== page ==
On a point of order, Mr Speaker. Last week’s elections for police and crime commissioners had two remarkable characteristics that should concern the House. On the one hand, they had the lowest participation in any national election ever, and on the other hand, they had the highest number of rejected, spoilt ballot papers ever, when 120,000 people who thought themselves disfranchised wrote powerful, vigorous and emphatic messages on their ballot papers. Should not those messages be sampled and reported to this House?
The hon. Gentleman has been in the House long enough to know that neither turnout nor the number of spoiled ballot papers is in any way a matter for the Chair. It does not constitute a matter of order, and I would not want the hon. Gentleman, who is an extremely dextrous and experienced parliamentarian, to get those who are about to become new Members into bad habits at an excessively early stage. He has made his own point in his own way and will find ways to persevere with this matter if he so wishes.
On a point of order, Mr Speaker. As you will know, there is considerable concern about the violence inflicted on Gaza by Israeli forces and about the civilian casualties. In the last few days, we have seen pictures of young children who have burned to death. It is therefore important for this House to debate the issue as quickly as possible. Will you confirm, Mr Speaker, that the Foreign Secretary will make a statement on Tuesday on this very urgent humanitarian issue?
I am grateful to the hon. Gentleman for his point of order. I am happy to confirm that I have been advised that the Foreign Secretary will indeed make a statement on these matters tomorrow. Ordinarily, hon. and right hon. Members might have hoped for a statement today, but it would be fair to say that, as some will know and others might not, the Foreign Secretary is in Brussels today, discussing these very matters. At the first opportunity tomorrow, the House will expect to hear from the right hon. Gentleman, and I feel sure that the hon. Member for Walsall North (Mr Winnick) will be in his customary place.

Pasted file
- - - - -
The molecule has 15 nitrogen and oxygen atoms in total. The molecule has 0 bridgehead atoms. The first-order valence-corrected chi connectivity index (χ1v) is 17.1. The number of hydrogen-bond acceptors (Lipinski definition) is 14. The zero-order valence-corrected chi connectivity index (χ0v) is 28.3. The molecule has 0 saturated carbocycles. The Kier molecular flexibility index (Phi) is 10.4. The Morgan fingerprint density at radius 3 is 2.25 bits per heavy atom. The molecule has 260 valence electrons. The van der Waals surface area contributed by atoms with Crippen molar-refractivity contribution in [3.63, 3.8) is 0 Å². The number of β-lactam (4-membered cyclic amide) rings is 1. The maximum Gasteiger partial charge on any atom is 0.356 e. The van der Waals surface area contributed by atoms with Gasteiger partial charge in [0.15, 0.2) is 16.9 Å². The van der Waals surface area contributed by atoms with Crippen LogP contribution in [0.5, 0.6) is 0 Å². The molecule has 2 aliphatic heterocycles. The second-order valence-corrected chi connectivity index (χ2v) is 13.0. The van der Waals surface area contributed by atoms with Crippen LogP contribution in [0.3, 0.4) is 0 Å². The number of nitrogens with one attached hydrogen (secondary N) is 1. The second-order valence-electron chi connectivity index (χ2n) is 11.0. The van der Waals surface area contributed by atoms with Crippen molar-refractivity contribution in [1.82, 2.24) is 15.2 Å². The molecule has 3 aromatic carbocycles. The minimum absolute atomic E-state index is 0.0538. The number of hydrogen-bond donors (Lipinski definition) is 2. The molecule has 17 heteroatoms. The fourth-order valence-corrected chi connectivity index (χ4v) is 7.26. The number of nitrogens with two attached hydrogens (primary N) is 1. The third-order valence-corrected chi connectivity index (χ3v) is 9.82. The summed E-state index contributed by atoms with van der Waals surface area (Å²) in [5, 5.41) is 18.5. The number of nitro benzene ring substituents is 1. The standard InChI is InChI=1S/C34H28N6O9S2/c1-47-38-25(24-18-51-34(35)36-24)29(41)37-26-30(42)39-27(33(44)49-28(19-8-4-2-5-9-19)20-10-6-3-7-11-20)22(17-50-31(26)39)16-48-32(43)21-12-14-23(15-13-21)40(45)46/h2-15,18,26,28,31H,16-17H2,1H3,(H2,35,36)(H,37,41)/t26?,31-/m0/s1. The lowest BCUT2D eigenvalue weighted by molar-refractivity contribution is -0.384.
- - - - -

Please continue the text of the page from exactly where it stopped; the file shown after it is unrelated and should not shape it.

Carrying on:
On a point of order, Mr Speaker. I was trying to curb my enthusiasm to make sure that Ministers of the Crown come to this House to make statements that they should make to us rather than either leaking them to the press or launching them without the House’s participation. Only last week, when the House was not sitting, the Secretary of State for Education launched his Department’s review—a major review of the Department for Education, including proposals for a savage cut of up to 1,000 jobs and the closure of regional offices. This is a major restructuring of the Department for Education, so this report should have been launched by the Secretary of State to this House. It is disrespectful to us and to the education community to do it in any other way.
I thank the hon. Gentleman for his point of order. My understanding was that the Government had announced a review rather than a specific policy. However, my expectation that Ministers make key policy announcements first to the House is both well known and unchanged. If the hon. Gentleman, who on the strength of his 33 years’ uninterrupted service knows these conventions, is dissatisfied with the Secretary of State, I have a keen sense that he will display his keenness to pursue this matter for days and days and days.
Further to that point of order, Mr. Speaker. I believe that the Secretary of State for International Development said a few moments ago that she had made a statement—or the Department had issued a statement—on the decision to stop aid to India. I believe that that is not the case, and it is possible that it needs to be corrected.
I think I am right in saying that there was a written ministerial statement on the matter. I do not think that any erroneous statement has been made, but the hon. Gentleman, who is a former Minister himself, will know that Ministers are always responsible for the statements that they make to the House.
Indeed. Thank you, Mr. Speaker.
As a Member of Parliament in this place, I sometimes get tired of the endless sniping and backbiting, and being surrounded by rats and snakes and even cockroaches, so I have given up viewing “I’m a Celebrity…Get Me Out of Here!”. However, I have now received a letter from a constituent of another hon. Member, which begins:
“May I apologise for writing to you rather than my own constituency MP, but living in Mid Bedfordshire I do not seem to have an MP at the moment.”
What advice can you offer, Mr. Speaker? Or perhaps the hon. Member for Mid Bedfordshire (Nadine Dorries) has left a forwarding address in the jungle with you.
I am grateful to the hon. Gentleman for his point of order. My advice to him is that he should begin by contacting Members representing constituencies neighbouring Mid Bedfordshire to ascertain whether any of them feels able to provide assistance.
If there are no further points of order, will Members wishing to take their seats please come to the Table?